5. If the defendant filed a defence, but it does not contain any reasonable points, can the plaintiff apply for a "fast judgment" without going through a trial?
In such a case, the plaintiff can apply for a summary judgment against the defendant, on the grounds that the defendant has no defence to the claim. In this context, "no defence" generally means the defence pleaded by the defendant is not supported with any reasonable grounds, concrete evidence or arguable points.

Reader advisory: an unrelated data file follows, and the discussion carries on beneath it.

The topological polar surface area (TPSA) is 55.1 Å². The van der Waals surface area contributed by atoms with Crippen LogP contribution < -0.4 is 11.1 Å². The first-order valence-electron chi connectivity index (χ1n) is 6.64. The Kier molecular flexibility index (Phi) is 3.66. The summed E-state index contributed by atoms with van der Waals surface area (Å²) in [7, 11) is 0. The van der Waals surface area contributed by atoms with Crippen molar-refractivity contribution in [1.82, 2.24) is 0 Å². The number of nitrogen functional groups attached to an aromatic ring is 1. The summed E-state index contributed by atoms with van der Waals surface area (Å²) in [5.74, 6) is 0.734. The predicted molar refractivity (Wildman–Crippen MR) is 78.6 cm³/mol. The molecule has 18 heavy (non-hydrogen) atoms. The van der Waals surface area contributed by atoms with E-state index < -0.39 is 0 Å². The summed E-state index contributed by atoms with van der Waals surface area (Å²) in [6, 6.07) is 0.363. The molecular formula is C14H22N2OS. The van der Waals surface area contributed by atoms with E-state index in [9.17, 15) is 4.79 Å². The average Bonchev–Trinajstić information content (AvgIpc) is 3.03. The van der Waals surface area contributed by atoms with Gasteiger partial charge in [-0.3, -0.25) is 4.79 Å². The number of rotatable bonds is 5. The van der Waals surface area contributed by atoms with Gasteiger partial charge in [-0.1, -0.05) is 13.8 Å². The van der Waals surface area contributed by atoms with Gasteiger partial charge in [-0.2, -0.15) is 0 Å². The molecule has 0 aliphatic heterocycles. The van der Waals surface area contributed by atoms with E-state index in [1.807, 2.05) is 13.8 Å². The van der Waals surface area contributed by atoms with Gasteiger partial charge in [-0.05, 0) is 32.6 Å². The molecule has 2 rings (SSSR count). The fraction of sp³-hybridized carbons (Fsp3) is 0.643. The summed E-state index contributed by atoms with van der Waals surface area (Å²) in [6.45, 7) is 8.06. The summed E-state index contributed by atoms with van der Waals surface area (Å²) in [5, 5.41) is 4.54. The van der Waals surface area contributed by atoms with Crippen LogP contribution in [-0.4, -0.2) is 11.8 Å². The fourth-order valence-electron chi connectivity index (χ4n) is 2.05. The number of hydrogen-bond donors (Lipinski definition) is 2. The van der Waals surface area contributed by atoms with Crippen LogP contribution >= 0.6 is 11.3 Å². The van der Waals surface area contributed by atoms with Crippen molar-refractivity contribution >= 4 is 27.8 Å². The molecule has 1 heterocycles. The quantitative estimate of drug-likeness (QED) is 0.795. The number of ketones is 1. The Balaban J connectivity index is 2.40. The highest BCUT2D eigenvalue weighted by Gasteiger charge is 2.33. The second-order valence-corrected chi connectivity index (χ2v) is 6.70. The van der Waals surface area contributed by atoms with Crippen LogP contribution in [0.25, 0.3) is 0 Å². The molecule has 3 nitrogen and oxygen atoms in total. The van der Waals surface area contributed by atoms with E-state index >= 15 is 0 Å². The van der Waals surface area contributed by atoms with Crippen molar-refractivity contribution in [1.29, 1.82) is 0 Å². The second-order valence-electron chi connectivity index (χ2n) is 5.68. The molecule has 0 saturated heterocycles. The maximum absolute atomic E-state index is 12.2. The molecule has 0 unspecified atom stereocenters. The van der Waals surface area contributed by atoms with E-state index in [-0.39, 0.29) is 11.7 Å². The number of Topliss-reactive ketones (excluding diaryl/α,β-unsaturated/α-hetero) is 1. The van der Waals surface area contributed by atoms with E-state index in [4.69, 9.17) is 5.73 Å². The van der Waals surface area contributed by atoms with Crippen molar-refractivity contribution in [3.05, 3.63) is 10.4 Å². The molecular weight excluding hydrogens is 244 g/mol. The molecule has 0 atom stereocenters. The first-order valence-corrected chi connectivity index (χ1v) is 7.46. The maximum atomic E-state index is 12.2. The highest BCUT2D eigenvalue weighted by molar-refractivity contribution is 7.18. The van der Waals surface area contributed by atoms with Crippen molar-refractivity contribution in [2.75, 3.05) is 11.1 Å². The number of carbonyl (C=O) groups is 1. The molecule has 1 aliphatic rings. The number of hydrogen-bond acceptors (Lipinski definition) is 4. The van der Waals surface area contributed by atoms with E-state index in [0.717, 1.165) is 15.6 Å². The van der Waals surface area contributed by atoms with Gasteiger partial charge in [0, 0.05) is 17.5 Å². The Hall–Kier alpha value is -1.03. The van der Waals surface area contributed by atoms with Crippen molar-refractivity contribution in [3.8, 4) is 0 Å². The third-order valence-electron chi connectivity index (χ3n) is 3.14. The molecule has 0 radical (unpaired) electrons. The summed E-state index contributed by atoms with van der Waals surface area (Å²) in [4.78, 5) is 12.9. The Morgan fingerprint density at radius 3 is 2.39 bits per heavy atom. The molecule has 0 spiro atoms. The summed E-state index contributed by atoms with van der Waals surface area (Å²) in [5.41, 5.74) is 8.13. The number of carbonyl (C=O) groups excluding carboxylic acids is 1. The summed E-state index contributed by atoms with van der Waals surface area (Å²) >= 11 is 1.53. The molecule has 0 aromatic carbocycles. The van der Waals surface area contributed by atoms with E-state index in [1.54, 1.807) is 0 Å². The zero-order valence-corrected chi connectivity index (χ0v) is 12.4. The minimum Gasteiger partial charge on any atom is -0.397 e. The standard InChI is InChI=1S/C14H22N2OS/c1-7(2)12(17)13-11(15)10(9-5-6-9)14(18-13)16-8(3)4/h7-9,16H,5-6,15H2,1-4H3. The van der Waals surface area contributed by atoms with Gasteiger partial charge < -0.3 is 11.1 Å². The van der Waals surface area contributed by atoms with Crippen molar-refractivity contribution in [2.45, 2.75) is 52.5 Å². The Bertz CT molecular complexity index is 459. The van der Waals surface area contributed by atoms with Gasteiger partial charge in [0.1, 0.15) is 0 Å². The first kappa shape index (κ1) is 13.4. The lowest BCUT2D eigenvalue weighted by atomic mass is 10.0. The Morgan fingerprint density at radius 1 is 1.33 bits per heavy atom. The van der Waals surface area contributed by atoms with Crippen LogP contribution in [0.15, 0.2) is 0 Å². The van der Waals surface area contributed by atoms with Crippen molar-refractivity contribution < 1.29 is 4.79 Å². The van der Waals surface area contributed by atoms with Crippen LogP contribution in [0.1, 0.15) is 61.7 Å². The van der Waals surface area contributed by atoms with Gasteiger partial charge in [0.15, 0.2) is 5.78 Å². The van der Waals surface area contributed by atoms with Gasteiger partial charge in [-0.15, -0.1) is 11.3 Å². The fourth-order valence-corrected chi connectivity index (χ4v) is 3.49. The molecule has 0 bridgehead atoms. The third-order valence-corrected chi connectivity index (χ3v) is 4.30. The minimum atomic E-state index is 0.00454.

The procedure for summary judgment enables the plaintiff to obtain judgment without the delay and expense of a full trial. In other words, the judgment is granted by the court without hearing the oral evidence/arguments from both parties and their witnesses in a trial. However, an application for summary judgment should not be made when the case involves serious important factual disputes. This is because, to defeat a summary judgment application, the defendant does not have to show he has a good defence but only that he has an arguable defence. If the defendant's assertions are believable, he will have leave (permission) to defend. The court will also permit the defendant to defend if the judge thinks that there should be a trial for some other reasons (e.g. the defendant is unable to get in touch with an important witness who might be able to provide him with material for a defence). For further information about the summary judgment procedure, please refer to Order 14 of the Rules of the High Court or Order 14 of the Rules of the District Court as appropriate.